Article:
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    Minions (2015): Movie Review

    “A wacky yet shallow origin film of a group of endearing yellow beings .” 

    After the smashing success of Despicable Me (2010) and Despicable Me 2 (2013), it is not a despicable truth that we have come to love villain-turned-hero Gru and his henchmen - the minions. But it is a big wonder where do his tiny charismatic minions come from. Cashing on in this bewilderment, directors Pierre Coffin and Kyla Balda brings us Minions, a prequel film on the origins of these yellow, spongy and squeaky loyal baddie followers in slick denim overalls and how they come under Gru’s wings.

    Narrated by Geoffrey Rush, the film begins with how the minions come into existence. Like any other creatures, they originated from a tiny cell organism and evolved into Twinkie-like beings. Through all the different stages of evolution, it is very clear what is the purpose of their survival – that is to hook up with the baddest villain in that age. From the gigantic T-rex to an ancient caveman and to an evil pharaoh, they served their masters faithfully; yet, their clumsiness caused the fall of their masters. In his 357th birthday, they even turned great Count Dracula into ashes. The turning point was when they caused an ugly turn of events in Napoleon’s campaign. Banished to the frigid Antarctica, the minions built their own civilization for centuries. Yet, with no evil master to serve, their lives were aimless and sad.

    At last, one of them steps up. Dragging along one-eyed music-lover Stuart and childlike Bob who is constantly in need of a pet or toy, Kevin leaves their frozen hideout and arrives in New York circa 1968. While frolicking around, the trio finds out about the upcoming Villain-Con, a gathering of the worst baddies in the world. Hitching a ride to Orlando, Florida with a family of robbers (Michael Keaton, Allison Janney), the minions attend the spectacular event.

    The star of the event is Scarlet Overkill (Sandra Bullock), the world’s first female supervillain whose weapon outfits are the shade of her favorite color which is not so obvious. With her genius pinstriped-suited husband Herb (Jon Hamm), Scarlet is looking for new henchmen. After a disastrous game, the minions emerge as the victors. As Scarlet’s new underlings, their first job is to steal the British Crown Jewels from Queen Elizabeth (Jennifer Saunders). However, the mission screws up and with Bob becoming the new king of England, our little friends are up for more trouble. 

    Minions is visually engaging. Aside from the flawless animation, there are plenty of history lessons. Since the movie is mainly set in that era, the 1960s British culture is dominant, evident with its bright and colourful texture, the landmarks, the attire, tea-drinking and the Beatles. A number of Beatles’ songs have been referenced in the film. The children may not be appreciative with this aspect but the stunning imagery will still draw them. 

    Minions also have so much energy. Sometimes, the jokes are not actually funny or are not making any sense, but the vibe is just too strong that we cannot resist laughing or even smiling. Wacky gags are also abundant and perhaps, the best among them is the bedtime story about the three little minion pigs. Aside from their yellow skin (or peel?) and their overalls trademark, the minions are well-loved because of their gibberish talks. For one and a half hour, our eardrums will explode with their seemingly endless banters in their indiscernible language which is some kind of a mix of Latin (mostly), Spanish, French, Italian perhaps, and possibly Martian. Despite not understanding them, it is quite fun listening to this gibberish. In fact, it’s infectious.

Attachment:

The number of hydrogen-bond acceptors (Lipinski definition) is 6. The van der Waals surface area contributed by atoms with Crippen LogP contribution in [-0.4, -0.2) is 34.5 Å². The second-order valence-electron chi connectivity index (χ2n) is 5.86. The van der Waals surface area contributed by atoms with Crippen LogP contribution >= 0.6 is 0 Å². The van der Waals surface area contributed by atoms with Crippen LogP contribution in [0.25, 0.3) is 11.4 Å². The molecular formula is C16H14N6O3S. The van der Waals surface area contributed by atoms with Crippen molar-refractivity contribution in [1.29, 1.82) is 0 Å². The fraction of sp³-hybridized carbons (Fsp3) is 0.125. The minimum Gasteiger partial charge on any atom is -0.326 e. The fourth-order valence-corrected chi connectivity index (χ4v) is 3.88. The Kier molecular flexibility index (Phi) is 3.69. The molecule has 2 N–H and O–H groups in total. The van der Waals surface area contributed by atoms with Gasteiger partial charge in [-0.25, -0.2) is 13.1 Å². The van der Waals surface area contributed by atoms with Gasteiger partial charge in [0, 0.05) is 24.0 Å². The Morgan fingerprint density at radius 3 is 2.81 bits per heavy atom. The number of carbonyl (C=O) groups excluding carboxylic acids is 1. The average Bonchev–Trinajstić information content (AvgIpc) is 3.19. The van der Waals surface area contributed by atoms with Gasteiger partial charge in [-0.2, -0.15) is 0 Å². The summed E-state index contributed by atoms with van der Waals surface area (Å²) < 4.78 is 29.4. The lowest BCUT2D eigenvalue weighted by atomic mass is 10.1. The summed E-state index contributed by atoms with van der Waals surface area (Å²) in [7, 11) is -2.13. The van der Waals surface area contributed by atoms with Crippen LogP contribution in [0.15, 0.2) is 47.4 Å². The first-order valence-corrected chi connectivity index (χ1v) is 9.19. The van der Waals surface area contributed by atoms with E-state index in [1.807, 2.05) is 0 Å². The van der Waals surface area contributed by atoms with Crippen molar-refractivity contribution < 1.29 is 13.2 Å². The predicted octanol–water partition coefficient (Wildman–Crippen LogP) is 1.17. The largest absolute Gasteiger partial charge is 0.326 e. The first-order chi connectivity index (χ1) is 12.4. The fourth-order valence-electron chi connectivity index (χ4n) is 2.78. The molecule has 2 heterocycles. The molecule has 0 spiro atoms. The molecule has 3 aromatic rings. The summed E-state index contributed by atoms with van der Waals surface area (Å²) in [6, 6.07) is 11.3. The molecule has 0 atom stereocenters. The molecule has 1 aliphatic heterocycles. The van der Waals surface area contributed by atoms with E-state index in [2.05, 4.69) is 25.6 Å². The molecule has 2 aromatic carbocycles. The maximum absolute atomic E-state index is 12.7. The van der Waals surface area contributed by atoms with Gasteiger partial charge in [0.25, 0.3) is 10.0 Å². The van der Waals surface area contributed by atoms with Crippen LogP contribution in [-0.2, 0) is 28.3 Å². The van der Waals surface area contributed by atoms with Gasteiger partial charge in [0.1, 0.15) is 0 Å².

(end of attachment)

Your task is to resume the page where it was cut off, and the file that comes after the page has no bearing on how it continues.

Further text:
However, the film has plenty of flaws with its narrative. History lessons are quite unclear as events in the life of these minions are chronologically and geographically disjointed. How come are they well-travelled? How did they learn to read and write? How do they interpret maps? How can they understand English and yet can’t speak the language? How did they learn to use the phone? Why is their number so small when they have already existed in pre-historic times? Shouldn’t they have dominated the world by now?

    Unlike Gru, Scarlet Overkill is also not an inspiring villain. Despite being mean and demanding, her character is bland and uninteresting. Her husband Herb is actually more appealing. It’s a cheering moment when, in his iconic turtleneck shirt and drainpipe pants, young Gru appears and unintentionally catches the attention of the minions. Having said that, the film’s predecessors have more heart and substance. While the older movies in the franchise succeed in being heart-warming and affecting, the present film simply banks on being cute and hilarious. In essence, the minions’ history, though seems rich, is shallow and probably shameful as they just go through a cycle of finding and sabotaging their masters. They never learned, they never really evolved. Until of course, Gru comes along….

    It feels terrible not to love the minions. With their big bright eye(s) and glossy yellow skin in fitting overalls, they look sweet, cuddly and adorable. However, Minions fail to give them depth or warmth. By portraying their apparent folly and luckless loyalty, the film just pushes them into the sidetracks. Well, if you are simply up for a great laugh trip, the film will be serviceable. A friendly reminder though: You might find yourself learning, if not talking, gibberish after watching it.


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